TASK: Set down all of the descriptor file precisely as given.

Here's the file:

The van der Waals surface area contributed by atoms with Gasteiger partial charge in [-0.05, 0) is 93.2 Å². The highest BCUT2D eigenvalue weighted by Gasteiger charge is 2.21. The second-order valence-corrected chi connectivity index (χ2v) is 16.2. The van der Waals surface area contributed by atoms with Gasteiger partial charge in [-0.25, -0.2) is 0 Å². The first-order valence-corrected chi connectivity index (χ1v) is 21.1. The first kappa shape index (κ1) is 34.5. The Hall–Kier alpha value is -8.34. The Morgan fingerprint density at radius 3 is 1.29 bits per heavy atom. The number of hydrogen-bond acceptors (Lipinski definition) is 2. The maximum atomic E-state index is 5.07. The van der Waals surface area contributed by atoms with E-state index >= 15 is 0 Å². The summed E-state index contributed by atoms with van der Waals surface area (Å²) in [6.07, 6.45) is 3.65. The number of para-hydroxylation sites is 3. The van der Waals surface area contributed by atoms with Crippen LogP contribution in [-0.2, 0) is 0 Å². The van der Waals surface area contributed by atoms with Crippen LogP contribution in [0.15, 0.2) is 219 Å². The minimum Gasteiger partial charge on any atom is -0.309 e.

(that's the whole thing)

The van der Waals surface area contributed by atoms with Gasteiger partial charge in [-0.05, 0) is 93.2 Å². The highest BCUT2D eigenvalue weighted by Gasteiger charge is 2.21. The second-order valence-corrected chi connectivity index (χ2v) is 16.2. The van der Waals surface area contributed by atoms with Gasteiger partial charge in [-0.25, -0.2) is 0 Å². The first-order valence-corrected chi connectivity index (χ1v) is 21.1. The first kappa shape index (κ1) is 34.5. The Hall–Kier alpha value is -8.34. The Morgan fingerprint density at radius 3 is 1.29 bits per heavy atom. The number of hydrogen-bond acceptors (Lipinski definition) is 2. The maximum atomic E-state index is 5.07. The van der Waals surface area contributed by atoms with E-state index >= 15 is 0 Å². The summed E-state index contributed by atoms with van der Waals surface area (Å²) in [6.07, 6.45) is 3.65. The number of para-hydroxylation sites is 3. The van der Waals surface area contributed by atoms with Crippen LogP contribution in [-0.2, 0) is 0 Å². The van der Waals surface area contributed by atoms with Crippen LogP contribution in [0.15, 0.2) is 219 Å². The minimum Gasteiger partial charge on any atom is -0.309 e.